Making biological drugs with spider silk protein
Researchers at the Karolinska Institutet in Sweden have managed to synthesise lung surfactant, a drug used in the care of preterm babies, by mimicking the production of spider silk.
Animal studies reveal it to be just as effective as the biological drugs currently in clinical use. The study is published in Nature Communications.
Surfactant revolutionised the care of preterm babies by reducing the surface tension in their pulmonary alveoli and allowing them to be inflated at the moment of birth. Curosurf, the most globally widespread drug, was developed by scientists at Karolinska Institutet in the 1970s and 1980s. The drug is produced by the isolation of proteins from pig lungs, a process that is expensive, complicated and potentially risky. Researchers at Karolinska Institutet and their colleagues from the University of Riga amongst other institutions, have now developed a surfactant drug that can be produced much more simply and cheaply using spider protein.
“The manufacturing process is based on the method spiders use to keep their extremely easily aggregated proteins soluble for silk-spinning,” explains Professor Jan Johansson at Karolinska Institutet’s Department of Neurobiology, Care Sciences and Society. “We chose to produce lung surfactant protein C because it is probably the world’s most aggregation-inclined protein.”
By applying this method, the researchers have managed to produce a range of potential biological drugs using the part of the spider protein that ensures that the proteins remain soluble, namely the N-terminal domain.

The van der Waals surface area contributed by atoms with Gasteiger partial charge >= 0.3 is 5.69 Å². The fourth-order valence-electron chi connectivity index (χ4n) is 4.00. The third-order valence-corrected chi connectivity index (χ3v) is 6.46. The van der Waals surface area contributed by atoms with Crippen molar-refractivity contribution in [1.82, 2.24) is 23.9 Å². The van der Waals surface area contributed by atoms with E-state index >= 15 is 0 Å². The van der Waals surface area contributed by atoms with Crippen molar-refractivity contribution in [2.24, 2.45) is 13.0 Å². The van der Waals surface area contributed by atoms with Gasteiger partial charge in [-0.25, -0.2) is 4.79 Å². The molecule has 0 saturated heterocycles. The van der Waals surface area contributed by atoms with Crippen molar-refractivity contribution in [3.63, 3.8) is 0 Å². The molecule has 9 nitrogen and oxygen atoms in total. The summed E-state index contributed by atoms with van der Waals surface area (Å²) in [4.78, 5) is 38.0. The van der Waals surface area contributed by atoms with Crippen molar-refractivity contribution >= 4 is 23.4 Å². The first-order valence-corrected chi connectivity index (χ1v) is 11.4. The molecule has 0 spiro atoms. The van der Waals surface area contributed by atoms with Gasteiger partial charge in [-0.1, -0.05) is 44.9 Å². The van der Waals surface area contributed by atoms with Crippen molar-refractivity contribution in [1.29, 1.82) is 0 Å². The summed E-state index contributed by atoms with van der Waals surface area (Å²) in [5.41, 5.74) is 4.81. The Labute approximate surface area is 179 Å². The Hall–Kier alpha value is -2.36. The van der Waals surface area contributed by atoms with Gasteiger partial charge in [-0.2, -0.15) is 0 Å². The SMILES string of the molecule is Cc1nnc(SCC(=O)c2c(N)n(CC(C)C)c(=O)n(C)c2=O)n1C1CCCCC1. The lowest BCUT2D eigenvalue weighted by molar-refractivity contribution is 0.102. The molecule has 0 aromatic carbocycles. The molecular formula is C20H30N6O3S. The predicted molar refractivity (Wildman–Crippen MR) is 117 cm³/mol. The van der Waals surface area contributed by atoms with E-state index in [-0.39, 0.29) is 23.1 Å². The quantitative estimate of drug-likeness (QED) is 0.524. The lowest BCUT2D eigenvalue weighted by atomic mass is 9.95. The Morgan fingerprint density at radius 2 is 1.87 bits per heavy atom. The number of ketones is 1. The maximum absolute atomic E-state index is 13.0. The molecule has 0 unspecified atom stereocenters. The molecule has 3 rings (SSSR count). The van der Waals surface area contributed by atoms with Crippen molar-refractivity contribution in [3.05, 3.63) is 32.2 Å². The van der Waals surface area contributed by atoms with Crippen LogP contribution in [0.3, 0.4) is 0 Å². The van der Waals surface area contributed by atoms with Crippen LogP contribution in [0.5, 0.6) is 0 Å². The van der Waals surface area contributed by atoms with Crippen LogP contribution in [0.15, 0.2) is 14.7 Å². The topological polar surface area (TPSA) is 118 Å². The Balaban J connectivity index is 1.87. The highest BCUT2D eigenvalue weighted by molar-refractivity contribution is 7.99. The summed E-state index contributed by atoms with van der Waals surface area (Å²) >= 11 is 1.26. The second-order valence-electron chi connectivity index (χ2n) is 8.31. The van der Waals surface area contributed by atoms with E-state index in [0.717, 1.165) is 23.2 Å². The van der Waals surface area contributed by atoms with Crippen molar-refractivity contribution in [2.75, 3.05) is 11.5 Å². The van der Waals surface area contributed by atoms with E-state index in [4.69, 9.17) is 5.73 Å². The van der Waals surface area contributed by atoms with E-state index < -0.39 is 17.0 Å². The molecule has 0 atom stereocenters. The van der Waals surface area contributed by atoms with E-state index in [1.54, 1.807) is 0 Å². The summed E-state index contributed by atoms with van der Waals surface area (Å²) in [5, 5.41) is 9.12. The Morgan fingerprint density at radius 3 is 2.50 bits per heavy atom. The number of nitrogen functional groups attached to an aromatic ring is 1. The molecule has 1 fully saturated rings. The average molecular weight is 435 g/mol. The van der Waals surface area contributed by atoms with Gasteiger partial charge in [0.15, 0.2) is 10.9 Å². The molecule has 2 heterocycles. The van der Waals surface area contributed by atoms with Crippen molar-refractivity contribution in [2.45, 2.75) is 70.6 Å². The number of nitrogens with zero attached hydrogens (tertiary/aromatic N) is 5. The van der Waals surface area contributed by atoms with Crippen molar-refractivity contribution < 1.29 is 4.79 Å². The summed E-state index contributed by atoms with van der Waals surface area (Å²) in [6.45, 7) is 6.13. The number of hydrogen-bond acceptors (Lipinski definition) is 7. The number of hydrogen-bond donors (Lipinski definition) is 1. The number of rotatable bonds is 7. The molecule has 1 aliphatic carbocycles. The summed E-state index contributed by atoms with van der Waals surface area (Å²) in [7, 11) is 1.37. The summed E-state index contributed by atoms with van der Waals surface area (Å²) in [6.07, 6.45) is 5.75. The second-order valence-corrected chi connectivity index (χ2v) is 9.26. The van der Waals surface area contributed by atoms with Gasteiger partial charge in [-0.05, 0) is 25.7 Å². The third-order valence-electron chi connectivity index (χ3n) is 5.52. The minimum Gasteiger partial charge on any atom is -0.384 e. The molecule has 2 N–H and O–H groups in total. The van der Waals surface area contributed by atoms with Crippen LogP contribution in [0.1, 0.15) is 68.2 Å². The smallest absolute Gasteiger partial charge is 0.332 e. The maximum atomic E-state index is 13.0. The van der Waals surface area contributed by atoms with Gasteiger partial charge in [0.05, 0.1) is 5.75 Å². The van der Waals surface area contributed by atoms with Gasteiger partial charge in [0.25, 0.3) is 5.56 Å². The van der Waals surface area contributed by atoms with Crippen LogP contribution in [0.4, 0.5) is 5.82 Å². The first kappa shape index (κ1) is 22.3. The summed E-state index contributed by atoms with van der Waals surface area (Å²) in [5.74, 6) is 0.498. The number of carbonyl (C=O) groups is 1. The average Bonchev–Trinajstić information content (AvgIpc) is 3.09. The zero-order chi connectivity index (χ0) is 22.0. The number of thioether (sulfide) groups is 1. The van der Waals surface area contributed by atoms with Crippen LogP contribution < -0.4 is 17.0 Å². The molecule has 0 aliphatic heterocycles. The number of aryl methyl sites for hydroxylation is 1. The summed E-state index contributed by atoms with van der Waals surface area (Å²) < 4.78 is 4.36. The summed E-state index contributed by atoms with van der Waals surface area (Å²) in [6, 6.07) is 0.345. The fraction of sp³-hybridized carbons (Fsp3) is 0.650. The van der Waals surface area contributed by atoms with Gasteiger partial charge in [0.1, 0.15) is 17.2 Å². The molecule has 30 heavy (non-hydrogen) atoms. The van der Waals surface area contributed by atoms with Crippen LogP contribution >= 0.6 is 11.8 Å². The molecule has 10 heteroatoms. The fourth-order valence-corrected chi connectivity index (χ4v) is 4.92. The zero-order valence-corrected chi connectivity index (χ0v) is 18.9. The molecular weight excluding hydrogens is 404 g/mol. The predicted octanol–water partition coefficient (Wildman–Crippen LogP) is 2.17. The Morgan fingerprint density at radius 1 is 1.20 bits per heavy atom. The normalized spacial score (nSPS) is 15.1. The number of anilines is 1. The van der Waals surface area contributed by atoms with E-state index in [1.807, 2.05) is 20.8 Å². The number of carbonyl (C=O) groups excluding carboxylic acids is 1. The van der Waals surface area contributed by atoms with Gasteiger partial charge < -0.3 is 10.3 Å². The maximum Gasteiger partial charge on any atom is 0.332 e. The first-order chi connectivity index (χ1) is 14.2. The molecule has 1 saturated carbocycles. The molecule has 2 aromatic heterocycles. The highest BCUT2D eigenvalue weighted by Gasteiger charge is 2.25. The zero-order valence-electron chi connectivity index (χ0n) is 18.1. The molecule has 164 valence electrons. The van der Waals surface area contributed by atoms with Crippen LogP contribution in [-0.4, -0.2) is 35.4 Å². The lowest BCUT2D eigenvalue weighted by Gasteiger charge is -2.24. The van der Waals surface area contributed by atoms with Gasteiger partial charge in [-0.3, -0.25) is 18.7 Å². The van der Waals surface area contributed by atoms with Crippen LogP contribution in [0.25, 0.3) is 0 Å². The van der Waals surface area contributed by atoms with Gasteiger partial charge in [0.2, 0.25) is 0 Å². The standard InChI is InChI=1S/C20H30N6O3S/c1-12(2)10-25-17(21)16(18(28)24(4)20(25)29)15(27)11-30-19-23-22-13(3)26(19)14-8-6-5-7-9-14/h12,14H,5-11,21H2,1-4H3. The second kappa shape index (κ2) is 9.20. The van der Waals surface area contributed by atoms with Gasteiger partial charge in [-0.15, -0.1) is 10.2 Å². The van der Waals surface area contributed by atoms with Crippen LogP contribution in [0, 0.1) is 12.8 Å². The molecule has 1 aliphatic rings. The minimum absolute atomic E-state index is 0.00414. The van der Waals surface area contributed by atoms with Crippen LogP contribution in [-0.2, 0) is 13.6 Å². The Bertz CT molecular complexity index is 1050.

“We had bacteria produce this part of the protein and then linked it to different protein drug candidates,” says docent Anna Rising at Karolinska Institutet’s Department of Neurobiology, Care Sciences and Society who co-led the study with Professor Johansson.
The researchers also compared their synthetic lung surfactant with the biological analogue currently on the market and found it equally effective at reducing the surface tension in an animal model of neonate respiratory disorders.
“Since this production method is much simpler and cheaper, it might one day be possible to use our synthetic lung surfactant to treat more lung diseases than just preterm babies,” adds Professor Johansson. “The method will also hopefully enable the production of other biological drugs.”
The study was primarily financed by the Swedish Research Council and was performed in collaboration with the Italian pharmaceutical company Chiesi Farmaceutici.